I was old enough to serve in the Vietnam War, but I didn’t. When I thought I was flunking out of Springfield Junior College in December 1965, about a year before it changed its name to Springfield College in Illinois. I visited the Air Force recruiter’s office on west Adams, a few doors west from K-Mart downtown. He was sympathetic to my plight: that I could not live at home after flunking out of school, and for all I knew, Dad (especially) and Mom would feel the same. Only problem was there were 39 enlistees-to-be on a waiting list ahead of me. As number 40, I would not even be able to leave for basic training at Lackland AFB until April.
I even visited a testing center on Fifth Street near The Music Shop between Adams and Monroe where I took some aptitude tests intended to determine my Mode of Service (MOS) options: where I had aptitudes that lent themselves to types of service. A week after the afternoon of tests, I learned I could be trained as an air traffic contrioller, a photo interpreter or . . . . I can’t remember the third. I knew that the air controller MOS sounded good since I could probably use those skills after I had served my six-year enlistment. Things looked good if I could survive my parents after leaving college in abject, ignomonious failure.
My girlfriend (these were years when I had girlfriends) Anita, a talented floutist who duetted with me on guitar at her north side Presbyterian church on a December, was also a cheerleader at SJC. I was not a basketball fan, so on a Saturday night between Christmas and New Years, I picked her up after a big game. WIth her were three nunns in search of a ride back to the convent. It would be the first and only time four celebate (at the time) human beings would occupy a car I was driving. And if your wondering, I was, still, but the floutist had some history. But she was terrific while we lasted.
One of the nunns was Sister Rita, my Spanish teacher. “Well Senor Conger, I look forward to seeing you back in a few days.”
“What? Sister, I thought I was flunking out, based on the grades I’m prestty sure I’m getting.”,
“Have you received anything from school that says you are?”
“No. I just sure as heck would have bet I’m flunking out.”
“You’re on my class list for second semester. Your parents would have known by now if you weren’t going to be with us, so I hope to see you again soon.”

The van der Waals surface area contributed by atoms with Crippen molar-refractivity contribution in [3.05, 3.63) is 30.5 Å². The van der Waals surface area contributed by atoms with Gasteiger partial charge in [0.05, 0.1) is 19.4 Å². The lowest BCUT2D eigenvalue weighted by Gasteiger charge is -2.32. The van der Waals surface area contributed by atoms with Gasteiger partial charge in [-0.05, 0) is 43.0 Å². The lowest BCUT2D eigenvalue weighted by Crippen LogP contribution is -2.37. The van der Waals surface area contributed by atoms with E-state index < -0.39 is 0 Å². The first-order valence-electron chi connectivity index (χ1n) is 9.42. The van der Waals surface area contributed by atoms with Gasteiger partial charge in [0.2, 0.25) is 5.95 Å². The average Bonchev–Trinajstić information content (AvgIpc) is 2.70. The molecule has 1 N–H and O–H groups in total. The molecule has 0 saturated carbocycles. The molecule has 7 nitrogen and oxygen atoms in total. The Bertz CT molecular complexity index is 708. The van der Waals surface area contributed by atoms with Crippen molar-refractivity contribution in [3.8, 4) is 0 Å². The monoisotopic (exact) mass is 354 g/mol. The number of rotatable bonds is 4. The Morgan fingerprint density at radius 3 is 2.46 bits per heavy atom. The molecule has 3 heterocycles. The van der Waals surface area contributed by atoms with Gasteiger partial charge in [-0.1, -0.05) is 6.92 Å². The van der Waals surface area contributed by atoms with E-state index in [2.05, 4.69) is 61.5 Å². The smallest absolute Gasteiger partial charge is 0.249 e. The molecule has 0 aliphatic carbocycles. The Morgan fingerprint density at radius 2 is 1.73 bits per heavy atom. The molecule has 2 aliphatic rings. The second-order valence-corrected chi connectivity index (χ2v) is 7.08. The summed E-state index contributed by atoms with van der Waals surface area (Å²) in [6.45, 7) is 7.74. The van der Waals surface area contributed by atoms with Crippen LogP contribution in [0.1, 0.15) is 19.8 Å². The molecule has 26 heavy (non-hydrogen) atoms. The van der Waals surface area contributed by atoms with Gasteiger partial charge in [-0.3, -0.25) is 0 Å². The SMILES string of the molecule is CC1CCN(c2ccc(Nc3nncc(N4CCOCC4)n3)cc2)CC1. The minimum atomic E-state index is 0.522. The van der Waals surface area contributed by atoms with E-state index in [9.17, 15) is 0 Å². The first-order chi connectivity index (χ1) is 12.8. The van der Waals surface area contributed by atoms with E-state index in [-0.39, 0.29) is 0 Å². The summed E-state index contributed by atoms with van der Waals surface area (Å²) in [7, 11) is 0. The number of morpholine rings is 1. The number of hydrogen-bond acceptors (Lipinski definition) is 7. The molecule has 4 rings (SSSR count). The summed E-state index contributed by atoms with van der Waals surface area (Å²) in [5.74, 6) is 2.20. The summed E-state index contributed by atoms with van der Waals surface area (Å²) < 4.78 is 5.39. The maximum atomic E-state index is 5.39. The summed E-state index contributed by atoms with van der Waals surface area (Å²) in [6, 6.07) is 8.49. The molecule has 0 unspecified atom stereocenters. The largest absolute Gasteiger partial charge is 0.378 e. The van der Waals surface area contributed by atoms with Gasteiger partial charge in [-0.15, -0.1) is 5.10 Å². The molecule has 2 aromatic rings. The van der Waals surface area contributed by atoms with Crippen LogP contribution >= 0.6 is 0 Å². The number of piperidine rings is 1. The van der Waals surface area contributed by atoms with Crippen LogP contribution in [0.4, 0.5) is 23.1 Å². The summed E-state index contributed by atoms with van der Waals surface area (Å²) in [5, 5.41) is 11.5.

<>So Monday morning, I was fast to my Air Force recruiter, feeling like a traitor, and explained that despite all indications otherwise, I was NOT flunking out. Could I possibly be removed from the list? He grinned and explained since I had not been inducted into the Air Force, it would be no problem coming off the list. “I have 15 more eager beavers wanting to take yoru place!”
Flash forward five months. Things are going okay at school, but I received a dreaded “Greetings” letter ordering me to report to the Greyhound bus station on Sixth at Jefferson (where the Abraham Lincoln Presidential Museum is today) at 5:00 a.m. in two Saturdays for a free ride to the St. Louis Selective Service Induction Center for a free physical exam and placement on a list of draftees.I will spare you the details of the experience. It was no different from thousands of trips taken by thousands of young men in the spring of 1966, except that I flunked my physical. A serious right eye deficiency was deected. If the enemy shot out my right eye, I could not continue using my left eye, and that would compromise the combat effectiveness of those around me.
They also diagnosed me with a hiatal hernia which could spell trouble if I ever did any heavy lifting. I didn’t even how I had a hernia, though the subject had come up in conversations I heard in the periphery with Mom and Dr. Eveloff. I just didn’t ask them about it because at age YOUNG, I didn’t want to know. Several who had departed their parents’ homes to travel south with me stayed for additional testing the next day. Some left the next day for Fort Leonard Wood for basic training in the U.S. Army. I returned that night to my warm home.
Every six months for about three years, Selective Service sent me queries asking if my hernia had been surgically repaired and advising me to submit a phisician’s statement confirming my current status. This I did religiously.
Flash forrward to the summer 1985, I had produced my fourth successful air show “Official Souvenir Program,” the third for the upstart Springfield Air Rendezvous, and I was touring Springfield “watering holes” with Steven Venters, who had produced the excellent cover art for the ’85 publication. Steve was a veteran of the Vietnam war and a terrific bloke, about my age. At the new Boone’s Saloon at Spring at Edwards, we ran into some friends of his, all Viet War veterans.
In the course of the conversation which followed I shared the story revealed in the preceding paragraphs and confessed to feeling pretty bad for missing the war. In my state of mind, affected by perhaps more beer than the law considered street legal, I felt I had cheated my generation. GUILTY. ASHAMED.
And I was overwhelmed by the reaction of the guys. They were glad to meet me, said they harbored no ill will. After all, I HAD almost enlisted in the Air Force. My physical problems would have been discovered by their physicians as they were discovered by Selective Service a few months later. They told me my guilt over having not engaged the war overseas didn’t matter to them, and I was okay by them.
If anyone wonders why I have never carried banners denouncing the men and women who serve the cause of freedom in American military uniforms, now you know. I believe real Americans can serve their country in many ways. And to this day, everytime I meet individuals I know to be a veteran of our services, I thank them for their contribution to my life.
I hope you will do the same.
Live long . . . . . . and proper.
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